In the pre-smartphone era, you might have gotten on your laptop in the morning to check traffic for the morning commute. Today that would seem cumbersome (and your laptop probably isn’t on the bedside table like it was in 2005.)
In 2010 if you were on the cutting edge you might have checked your smartphone, using an application, perhaps seeing if other routes were better.
In 2015, you probably use your smartphone, but most modern iPhones or Android devices are smart enough to pull that information and experience outside the context of an application and provide it to you faster via Google Now or Apple’s Today experiences.
It’s not hard to imagine how you can take those sorts of experiences and replace them with something “glanceable” on a wearable that gets most of the value, but faster, with near-zero interaction required.
Interactions and interfaces are often the enemy of great experience - if you can do what you want without impediment, or with as little as action possible, you’ve saved more time in your day for “real” life.
In the early days, many people didn’t imagine that smartphones would swallow up as many “big device” activities as it has - maps, web browsing, messaging, social networking, photography. But as the hardware and software accelerated its pace, it wasn’t just possible to replicate activities you’d do on a laptop with a smartphone with subpar experiences, but it was also more pleasant in many cases. And this happened, very, very fast – a period of a few years. Compared to the adoption of personal computers, the web, and other technologies smartphones adoption and power is just mind-boggling.
If you squint, you can imagine something similar happening with wearable technology, with Apple Watch leading the effort. Directions, short messages, weather, traffic, and a whole host of things might be better experienced and general usage eclipsed with smaller, smarter, zero-interaction or “minimal” single tap experiences if we (as product and technology people) get our shit together.
In the same way that the constraints of the smartphone led to a whole world of simpler experiences vs. the bloated, WIMP and web modes, wearables offer that same blank slate. This doesn’t mean the other platform experiences disappear, but if you can get 80% of the value for 80% of the use cases without the bigger form factor, interface, and annoyance, that’s a huge change in behavior and time spent.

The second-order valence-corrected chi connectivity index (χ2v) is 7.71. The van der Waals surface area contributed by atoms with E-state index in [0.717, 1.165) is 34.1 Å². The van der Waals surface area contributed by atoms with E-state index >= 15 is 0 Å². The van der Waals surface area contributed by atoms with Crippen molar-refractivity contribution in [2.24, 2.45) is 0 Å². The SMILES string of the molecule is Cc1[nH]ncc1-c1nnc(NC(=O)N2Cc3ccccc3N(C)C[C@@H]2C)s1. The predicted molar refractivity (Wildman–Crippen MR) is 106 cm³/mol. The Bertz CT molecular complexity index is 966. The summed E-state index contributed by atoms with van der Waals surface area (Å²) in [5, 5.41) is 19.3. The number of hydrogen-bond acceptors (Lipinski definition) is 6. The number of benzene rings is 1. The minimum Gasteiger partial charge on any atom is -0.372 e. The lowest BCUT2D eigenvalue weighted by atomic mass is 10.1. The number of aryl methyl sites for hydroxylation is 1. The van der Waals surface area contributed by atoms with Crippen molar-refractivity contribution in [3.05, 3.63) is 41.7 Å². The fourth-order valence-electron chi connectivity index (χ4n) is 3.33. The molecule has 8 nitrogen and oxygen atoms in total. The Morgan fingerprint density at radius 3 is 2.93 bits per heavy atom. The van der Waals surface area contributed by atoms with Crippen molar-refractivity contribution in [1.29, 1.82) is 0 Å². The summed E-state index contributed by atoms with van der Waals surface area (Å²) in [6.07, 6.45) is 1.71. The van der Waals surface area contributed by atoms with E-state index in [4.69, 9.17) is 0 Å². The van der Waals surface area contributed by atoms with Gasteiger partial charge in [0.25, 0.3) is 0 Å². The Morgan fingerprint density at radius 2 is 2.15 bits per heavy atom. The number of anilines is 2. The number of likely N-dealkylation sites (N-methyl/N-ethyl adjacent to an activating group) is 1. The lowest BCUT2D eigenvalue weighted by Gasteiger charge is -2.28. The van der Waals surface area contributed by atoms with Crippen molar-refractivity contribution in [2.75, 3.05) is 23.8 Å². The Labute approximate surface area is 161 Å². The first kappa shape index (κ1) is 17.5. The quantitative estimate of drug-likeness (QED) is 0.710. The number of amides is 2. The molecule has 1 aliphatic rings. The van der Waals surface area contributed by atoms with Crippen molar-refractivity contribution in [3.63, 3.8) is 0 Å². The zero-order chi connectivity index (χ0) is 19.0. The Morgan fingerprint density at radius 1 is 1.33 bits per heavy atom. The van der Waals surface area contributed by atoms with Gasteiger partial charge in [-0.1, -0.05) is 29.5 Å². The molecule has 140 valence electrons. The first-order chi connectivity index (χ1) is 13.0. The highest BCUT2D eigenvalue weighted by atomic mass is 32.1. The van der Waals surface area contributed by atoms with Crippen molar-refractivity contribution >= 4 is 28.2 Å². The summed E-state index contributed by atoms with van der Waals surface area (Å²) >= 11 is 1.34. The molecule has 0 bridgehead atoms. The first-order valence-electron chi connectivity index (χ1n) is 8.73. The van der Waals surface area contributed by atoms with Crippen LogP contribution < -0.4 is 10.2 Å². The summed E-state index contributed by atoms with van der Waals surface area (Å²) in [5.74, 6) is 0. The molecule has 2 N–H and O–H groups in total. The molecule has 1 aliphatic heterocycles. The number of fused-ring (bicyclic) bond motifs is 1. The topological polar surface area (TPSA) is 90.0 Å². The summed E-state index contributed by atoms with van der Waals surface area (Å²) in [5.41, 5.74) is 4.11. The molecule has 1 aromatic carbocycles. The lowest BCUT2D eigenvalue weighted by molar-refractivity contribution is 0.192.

Creating New Experiences
This is the part that is hard to really grok. It’s also the most exciting.
It’s easy to be cynical about how things will not work; it’s easy to speculate about how battery life isn’t great yet. It’s hard to imagine how things might actually work in the future and what will be most impressive.
When I see things like the “send a heartbeat” feature - this is a feature that has to be evaluated on an emotional level, not just technology. It’s a magical, awesome thing that you just can’t do and get the same visceral, emotional, magical thing to happen on any other platform.
Things that weren’t possible before that don’t necessarily even make sense at first glance - that’s what’s most exciting. You don’t get Instagram without the iPhone. You don’t get Snapchat without smartphones either, and you don’t get it by starting with something everyone understands.
New sensors, new inputs, and new contexts offer up completely new worlds.
The kinds of things that seem exciting to me:
- self-evaluation - imagine the watch that listens to the tone of the voices around me and my heart rate to understand mood and quietly pulses my wrist to try and get me to breathe deeply and lower my pulse.
- communications - imagine a watch face that shows my loved ones physical status (sitting/walking/running), and one tap to urge them on if they’re exercising
- swapnote reborn
- proximity alerts on my wrist if friends are nearby
- a million other things I can’t even imagine
The point is: I’m probably buying one and if it’s awful I’ll be sad.